The Lord Himself had promised to lead and direct His people. However, as the threat of conflict with neighboring nations loomed, the people desired a more tangible solution. After all, the prophet and judge Samuel was growing older. His own sons, though serving as judges of Israel, had rebelled against the Lord’s ways.

“When Samuel grew old,

he appointed his sons as judges for Israel.

The name of his firstborn was Joel,

and the name of his second was Abijah,

and they served at Beersheba.

But his sons did not walk in his ways.

They turned aside after dishonest gain

and accepted bribes and perverted justice.

So all the elders of Israel gathered together

and came to Samuel at Ramah.

They said to him,

‘You are old,

and your sons do not walk in your ways;

now appoint a king to lead us,

such as all the other nations have.’"

(1 Samuel 8:1-5, NIV)

Counting the Cost of a King

Samuel warned the people of Israel of the certain consequences of crowning a king. Conscription, taxation and other costs would apply, as such a ruler set up his government (see 1 Samuel 8:10-18). Still, the Israelites demanded a ruler.

God, in His omniscience and omnipotence, confirmed this plan and instructed Samuel about the selection of the first king of Israel. The Lord appointed Saul, working out a plan whereby Samuel would identify him. Saul’s family’s donkeys were lost, and God revealed to Samuel how the animals would be found and Saul anointed as king (see 1 Samuel 9).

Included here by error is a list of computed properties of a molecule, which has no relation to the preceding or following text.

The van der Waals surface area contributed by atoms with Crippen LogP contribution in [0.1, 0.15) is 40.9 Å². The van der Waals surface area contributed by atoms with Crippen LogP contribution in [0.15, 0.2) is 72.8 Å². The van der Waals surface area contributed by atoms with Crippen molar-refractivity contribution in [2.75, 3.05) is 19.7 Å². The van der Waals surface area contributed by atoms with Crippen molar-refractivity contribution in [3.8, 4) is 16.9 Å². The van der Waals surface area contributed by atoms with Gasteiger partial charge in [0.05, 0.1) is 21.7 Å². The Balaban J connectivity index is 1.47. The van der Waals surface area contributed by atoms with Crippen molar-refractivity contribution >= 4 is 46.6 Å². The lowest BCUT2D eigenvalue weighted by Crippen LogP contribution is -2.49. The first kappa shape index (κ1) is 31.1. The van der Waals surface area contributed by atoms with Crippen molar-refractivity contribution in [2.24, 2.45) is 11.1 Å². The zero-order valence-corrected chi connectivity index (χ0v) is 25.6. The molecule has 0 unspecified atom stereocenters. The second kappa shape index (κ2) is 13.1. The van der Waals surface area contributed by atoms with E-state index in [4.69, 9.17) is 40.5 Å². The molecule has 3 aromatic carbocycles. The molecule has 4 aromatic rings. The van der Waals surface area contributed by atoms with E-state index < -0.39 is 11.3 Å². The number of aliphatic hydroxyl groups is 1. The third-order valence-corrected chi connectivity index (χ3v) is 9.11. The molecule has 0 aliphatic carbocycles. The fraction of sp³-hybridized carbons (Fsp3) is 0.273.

The Prophet Anoints the King

Samuel shared the Lord’s Word with Saul, anointing him with oil to mark him as the chosen monarch of Israel and speaking prophetic words over him.

As Samuel had prophesied, Saul became filled with the Holy Spirit of God, and his heart was changed. The people who knew him marveled. (see 1 Samuel 10:9-13), although others questioned his kingship.

When we petition the Lord for a real or perceived need, how often do we question the answer He may provide? Are we ready and willing to recognize His answer when it arrives?

Opposition Proves Saul’s Position

The Lord allowed the Ammonites to go up against the Israelites in battle at Jabesh-Gilead. After God empowered Saul to lead His people to victory, the people confirmed his reign with a celebration (see 1 Samuel 11:12-15).

How might the Lord be leading us to triumph in our own daily struggles? Can we find occasion for celebration of His mercy and might?

A Prophet’s Farewell

After the Lord had sealed His people’s triumph over the Ammonites, Samuel delivered his final testimony before them. He defended his own integrity and faithfulness before the Lord, testifying to the Lord’s protection and providence throughout the ages. Samuel rebuked the people for their discontentment with the Lord’s own kingship. At the same time, he affirmed the people’s, exhorting them to trust the Lord for their deliverance and daily provision.

"[Samuel said] ’Now then, stand still,

and see this great thing

the Lord is about to do before your eyes!

Is it not wheat harvest now?

I will call upon the Lord to send thunder and rain.

And you will realize what an evil thing

you did in the eyes of the Lord

when you asked for a king.’

“Then Samuel called upon the Lord,

and that same day the Lord sent thunder and rain.

So all the people stood in awe of the Lord and of Samuel.”

(1 Samuel 12:16-18, NIV)

The Lord honored the prayer of Samuel, His faithful servant, demonstrating His glory before His people again. For His own sake, He remained steadfast in His love and mercy for those He loved.

How blessed we are that our great God never stops loving us, even when we question His judgment, complain of His provisions, rebel against His instructions or even ignore His gentle leadings in our lives. His loving-kindness is everlasting.

May we seek to honor Him with our whole hearts.

Will you pray with me?

God of glory

And Lord of love,

How we praise You.

You know what we need

Far more than we may ever understand.

Teach us to trust You

And to rest in Your love

For You are great.

You alone

Are all sufficient.

Your mercy

Is beyond measure.